There are several layers of distinction here. Your wife (and many others) are mainly aware of a difference in vocal style; this is simply a difference between the style used in "classical" "art" music and other modern genres.* It might sound less like opera, by the way, if you listen to a recording that is grounded in historic performance practice; much of the bel canto technique that we associate with opera arose in the 19th century, well after Bach's time. In this recording with the Freiburg Baroque Orchestra and St. Thomas Boys' Choir, the vocal style would still not be mistaken for modern pop, but lacks the wide vibrato and powerful projection that people associate with Bugs Bunny in a Brunhilde costume:
(Note, opera itself is much older than modern operatic technique; opera was big business—show business—long before Bach. The technique of the 17th century is a matter of much research and conjecture, but it certainly wasn't Wagnerian; it's not a matter of "historic baroque style vs operatic style.")
As for what makes a mass, as a type of work, different from an opera, let's answer a different question first: what makes an oratorio different from an opera? The most famous oratorio is easily Handel's Messiah, but it's a bit of an atypical example. Take a different Handel oratorio then, Israel in Egypt. Like an opera, it has a storyline. It has characters, sung by various soloists. It has a chorus for the "big numbers." What it lacks is staging—no costumes, no scenery, no walking around the stage.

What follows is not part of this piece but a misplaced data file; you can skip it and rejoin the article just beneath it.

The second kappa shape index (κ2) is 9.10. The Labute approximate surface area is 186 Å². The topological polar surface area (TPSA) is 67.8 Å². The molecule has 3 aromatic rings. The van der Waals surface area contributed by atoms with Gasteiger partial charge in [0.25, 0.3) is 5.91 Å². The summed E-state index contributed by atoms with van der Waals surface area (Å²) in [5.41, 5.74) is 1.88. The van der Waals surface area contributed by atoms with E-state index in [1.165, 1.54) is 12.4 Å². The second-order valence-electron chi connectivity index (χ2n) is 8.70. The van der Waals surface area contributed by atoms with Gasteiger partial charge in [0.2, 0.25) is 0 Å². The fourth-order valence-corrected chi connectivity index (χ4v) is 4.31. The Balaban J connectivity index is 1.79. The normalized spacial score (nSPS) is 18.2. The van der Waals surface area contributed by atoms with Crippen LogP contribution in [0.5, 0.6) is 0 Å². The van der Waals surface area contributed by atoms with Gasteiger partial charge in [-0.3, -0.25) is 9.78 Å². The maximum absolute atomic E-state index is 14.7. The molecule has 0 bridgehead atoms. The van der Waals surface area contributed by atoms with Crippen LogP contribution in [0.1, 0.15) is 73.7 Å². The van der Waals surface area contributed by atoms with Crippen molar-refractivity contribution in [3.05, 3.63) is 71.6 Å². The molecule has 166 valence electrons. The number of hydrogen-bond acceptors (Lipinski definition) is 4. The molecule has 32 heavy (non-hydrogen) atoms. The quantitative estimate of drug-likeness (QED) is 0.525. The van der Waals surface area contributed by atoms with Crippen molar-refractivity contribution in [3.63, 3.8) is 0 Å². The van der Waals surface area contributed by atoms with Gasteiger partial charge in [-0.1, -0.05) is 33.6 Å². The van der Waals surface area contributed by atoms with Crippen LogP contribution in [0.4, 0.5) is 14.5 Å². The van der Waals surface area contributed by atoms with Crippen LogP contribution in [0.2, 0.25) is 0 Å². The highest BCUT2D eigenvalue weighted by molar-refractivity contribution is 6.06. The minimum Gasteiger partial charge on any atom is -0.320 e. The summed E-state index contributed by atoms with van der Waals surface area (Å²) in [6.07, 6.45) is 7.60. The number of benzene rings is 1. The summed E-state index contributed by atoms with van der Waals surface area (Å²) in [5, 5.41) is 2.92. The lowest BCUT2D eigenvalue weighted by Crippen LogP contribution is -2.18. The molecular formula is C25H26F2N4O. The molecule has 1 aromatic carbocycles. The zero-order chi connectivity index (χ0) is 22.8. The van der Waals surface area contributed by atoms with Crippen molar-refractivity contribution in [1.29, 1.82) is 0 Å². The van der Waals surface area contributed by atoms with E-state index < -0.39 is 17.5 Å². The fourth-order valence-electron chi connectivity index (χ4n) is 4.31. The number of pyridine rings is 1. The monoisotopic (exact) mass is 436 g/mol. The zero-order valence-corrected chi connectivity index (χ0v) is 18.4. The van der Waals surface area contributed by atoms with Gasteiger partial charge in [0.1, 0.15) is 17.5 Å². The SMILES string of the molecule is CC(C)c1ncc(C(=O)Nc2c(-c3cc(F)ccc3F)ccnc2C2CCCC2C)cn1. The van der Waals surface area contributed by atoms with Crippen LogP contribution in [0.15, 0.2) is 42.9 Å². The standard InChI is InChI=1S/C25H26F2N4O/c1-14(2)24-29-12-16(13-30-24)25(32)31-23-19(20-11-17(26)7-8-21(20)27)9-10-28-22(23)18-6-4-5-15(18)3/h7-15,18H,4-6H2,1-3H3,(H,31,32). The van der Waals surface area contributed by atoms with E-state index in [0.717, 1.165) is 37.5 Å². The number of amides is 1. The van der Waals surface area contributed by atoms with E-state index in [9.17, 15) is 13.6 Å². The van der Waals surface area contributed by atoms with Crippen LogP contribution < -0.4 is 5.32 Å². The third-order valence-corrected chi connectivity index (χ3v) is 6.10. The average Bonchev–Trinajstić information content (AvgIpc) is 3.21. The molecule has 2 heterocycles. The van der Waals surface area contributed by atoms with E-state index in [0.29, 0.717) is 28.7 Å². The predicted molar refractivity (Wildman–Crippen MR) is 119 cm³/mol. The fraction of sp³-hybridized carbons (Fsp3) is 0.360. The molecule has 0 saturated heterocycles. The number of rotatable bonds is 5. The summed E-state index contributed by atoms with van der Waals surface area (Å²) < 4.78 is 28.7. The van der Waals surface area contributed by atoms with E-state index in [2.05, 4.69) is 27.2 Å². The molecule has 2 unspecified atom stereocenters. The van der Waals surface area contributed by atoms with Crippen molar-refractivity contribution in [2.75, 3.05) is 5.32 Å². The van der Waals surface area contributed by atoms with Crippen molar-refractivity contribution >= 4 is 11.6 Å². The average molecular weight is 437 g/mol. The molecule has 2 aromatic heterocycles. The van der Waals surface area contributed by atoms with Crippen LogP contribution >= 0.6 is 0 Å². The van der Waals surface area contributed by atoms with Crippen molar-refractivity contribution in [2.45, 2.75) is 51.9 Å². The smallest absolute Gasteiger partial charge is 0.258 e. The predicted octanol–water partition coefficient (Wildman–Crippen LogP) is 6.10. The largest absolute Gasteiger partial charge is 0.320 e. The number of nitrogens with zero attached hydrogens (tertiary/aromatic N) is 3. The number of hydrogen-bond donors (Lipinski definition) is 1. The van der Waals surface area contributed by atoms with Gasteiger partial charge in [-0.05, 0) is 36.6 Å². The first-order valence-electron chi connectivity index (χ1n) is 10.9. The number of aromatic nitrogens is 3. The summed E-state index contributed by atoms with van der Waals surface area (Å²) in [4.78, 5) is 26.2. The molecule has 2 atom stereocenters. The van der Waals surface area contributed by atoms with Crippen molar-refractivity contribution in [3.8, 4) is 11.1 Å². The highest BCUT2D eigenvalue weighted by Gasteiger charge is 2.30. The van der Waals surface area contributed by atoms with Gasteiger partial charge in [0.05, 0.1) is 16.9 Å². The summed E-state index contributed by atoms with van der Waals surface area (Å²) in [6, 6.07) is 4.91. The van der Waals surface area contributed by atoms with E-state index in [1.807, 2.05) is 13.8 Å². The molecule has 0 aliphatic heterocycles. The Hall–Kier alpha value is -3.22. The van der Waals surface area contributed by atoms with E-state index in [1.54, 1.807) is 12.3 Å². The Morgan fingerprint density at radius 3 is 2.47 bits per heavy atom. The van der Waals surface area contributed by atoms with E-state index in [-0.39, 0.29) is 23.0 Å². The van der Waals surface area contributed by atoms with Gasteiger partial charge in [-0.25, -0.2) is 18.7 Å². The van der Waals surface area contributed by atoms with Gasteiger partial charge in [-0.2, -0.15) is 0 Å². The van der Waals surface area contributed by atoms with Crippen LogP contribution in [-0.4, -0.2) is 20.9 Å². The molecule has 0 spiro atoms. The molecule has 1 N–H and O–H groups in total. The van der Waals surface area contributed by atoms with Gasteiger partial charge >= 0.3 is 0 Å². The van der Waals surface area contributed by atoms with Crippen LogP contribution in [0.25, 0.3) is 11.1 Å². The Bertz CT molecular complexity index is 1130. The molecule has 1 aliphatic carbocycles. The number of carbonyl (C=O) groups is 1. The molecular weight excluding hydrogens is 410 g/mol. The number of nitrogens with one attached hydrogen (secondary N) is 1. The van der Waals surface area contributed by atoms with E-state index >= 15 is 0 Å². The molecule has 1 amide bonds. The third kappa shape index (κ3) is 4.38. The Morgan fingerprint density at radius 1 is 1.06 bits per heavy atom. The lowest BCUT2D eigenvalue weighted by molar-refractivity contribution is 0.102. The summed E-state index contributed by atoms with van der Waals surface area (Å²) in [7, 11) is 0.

So what makes a mass different than an oratorio? This is a bit like asking "what makes a church service different than a Broadway show." A mass is a religious service. Its format has been in place for centuries (with slight tweaks), with components still referred to in Latin (and Greek)—the Kyrie, the Gloria, the Credo. A musical composition that calls itself a mass simply sets these liturgical texts to music.
* This is because, when people encounter an unfamiliar culture, they're at first highly aware of how it differs (as a whole) from familiar cultures, and not aware of differences within the culture. For instance, to Western listeners with little experience of Indian music, it's hard to notice the differences between different ragas and talas; it all "sounds the same" because they're too aware of the characteristics that are common to all the Indian examples but not to Western music: drone, certain timbres of plucked strings, instrumentation, etc.